One of Leo Tolstoy’s smaller works is Master and Man, a short story originally published in 1895. The story follows a wealthy landowner and a peasant on a business trek in the countryside that turns deadly when a blizzard overtakes them. Boxing Day is loosely based on that story, and marks the third time British filmmaker Bernard Rose has directed an adaptation of Tolstoy’s work. It’s an intimate rumination on class and what it means to do good.
Danny Huston plays Basil, and in this modernization of the tale, the landowner becomes a pompous real estate speculator who leaves his family on Christmas in order to take advantage of a new business opportunity in Denver. The peasant is now a chauffeur named Nick, played by Matthew Jacobs. As the pair drives around the area so that Basil can turn a buck buying and selling foreclosed properties, they debate ethics, religion, and class. Soon, they’re lost, which at first opens an opportunity for them to get to know one another better, but which becomes dangerous when their car lodges in a snow bank in the middle of nowhere.
Huston and Jacobs are both quite good, which is crucial, since this is essentially a two-man play. Huston embodies a chillingly amoral ruthlessness. In Basil, you can see the attitude that’s led to our current economic downturn: a razor-focused pursuit of the bottom line, with no regard for the well being of others. In an early scene, he smooth-talks an old woman into giving him personal information on the members of her church. He’s a monster wearing a charming suit. And while Nick is a compassionate, socially conscious man, he’s shaded with interesting nuances. He’s a recovering alcoholic with a history of letting down the people he loves. In all conventional perspectives, Nick is far less respectful than Basil. But the crucial difference between the two is that Nick is haunted by how he’s hurt people, while Basil has a heart of stone.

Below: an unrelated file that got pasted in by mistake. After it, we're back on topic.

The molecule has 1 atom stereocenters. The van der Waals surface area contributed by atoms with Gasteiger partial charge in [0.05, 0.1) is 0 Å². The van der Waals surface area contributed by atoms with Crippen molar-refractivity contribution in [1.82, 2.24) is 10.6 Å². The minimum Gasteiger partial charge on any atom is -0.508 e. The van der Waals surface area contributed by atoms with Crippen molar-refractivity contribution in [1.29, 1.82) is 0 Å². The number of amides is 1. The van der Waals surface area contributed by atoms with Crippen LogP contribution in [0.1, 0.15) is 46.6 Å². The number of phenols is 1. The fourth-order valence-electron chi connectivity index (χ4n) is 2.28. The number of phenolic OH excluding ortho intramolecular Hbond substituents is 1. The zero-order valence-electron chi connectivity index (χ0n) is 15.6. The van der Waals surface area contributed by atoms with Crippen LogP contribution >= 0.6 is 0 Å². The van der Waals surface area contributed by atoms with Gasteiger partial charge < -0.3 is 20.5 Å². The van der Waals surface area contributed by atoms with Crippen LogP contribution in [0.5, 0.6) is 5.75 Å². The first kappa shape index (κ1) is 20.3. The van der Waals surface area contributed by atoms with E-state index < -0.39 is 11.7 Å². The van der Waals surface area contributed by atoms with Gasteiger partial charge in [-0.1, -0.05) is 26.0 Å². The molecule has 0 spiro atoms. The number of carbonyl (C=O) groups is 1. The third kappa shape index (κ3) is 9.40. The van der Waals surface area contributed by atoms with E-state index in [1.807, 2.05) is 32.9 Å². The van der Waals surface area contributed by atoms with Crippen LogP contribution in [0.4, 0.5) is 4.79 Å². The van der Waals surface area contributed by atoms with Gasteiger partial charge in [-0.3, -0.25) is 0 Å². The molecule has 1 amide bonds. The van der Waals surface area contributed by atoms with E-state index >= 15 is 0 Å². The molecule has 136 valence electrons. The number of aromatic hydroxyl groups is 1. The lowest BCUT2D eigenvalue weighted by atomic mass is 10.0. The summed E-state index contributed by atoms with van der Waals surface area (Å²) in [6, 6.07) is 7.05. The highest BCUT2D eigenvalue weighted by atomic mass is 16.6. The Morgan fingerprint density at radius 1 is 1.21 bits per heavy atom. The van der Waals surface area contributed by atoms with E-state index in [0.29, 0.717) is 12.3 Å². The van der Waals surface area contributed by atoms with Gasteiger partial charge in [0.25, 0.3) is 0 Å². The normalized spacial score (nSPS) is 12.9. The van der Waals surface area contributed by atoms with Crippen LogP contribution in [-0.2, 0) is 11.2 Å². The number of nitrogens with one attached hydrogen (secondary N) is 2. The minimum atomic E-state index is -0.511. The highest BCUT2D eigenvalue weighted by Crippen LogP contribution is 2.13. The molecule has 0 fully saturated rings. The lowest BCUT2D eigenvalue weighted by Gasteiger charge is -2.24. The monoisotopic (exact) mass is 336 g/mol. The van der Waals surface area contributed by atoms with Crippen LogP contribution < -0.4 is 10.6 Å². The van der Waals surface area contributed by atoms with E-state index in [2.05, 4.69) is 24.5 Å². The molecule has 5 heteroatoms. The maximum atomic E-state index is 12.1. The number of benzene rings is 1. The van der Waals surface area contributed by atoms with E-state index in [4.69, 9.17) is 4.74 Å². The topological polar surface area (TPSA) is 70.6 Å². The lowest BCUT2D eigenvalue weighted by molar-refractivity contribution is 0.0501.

The film lives on the friction and chemistry between these polar opposites. It’s like My Dinner with Andre, on the road and with considerably more animosity between the debating parties. Sometimes the story veers aimlessly off-course like a car fishtailing on an icy road, and it becomes a minor chore to sit through. Anyone wary of movies that are mostly talk will not find much to like here. But watching the subtle shift in Huston’s performance as Basil is almost unwillingly dragged towards something like empathy is fascinating. And it culminates in a beautiful act that perfectly encapsulates Tolstoy’s brand of humanism.
Boxing Day sometimes strays from its path, a symptom of expanding a brief story into a feature-length film. It might have worked better as a short. As it is, though, it’s a solid piece of work, compelling enough to be worth a look.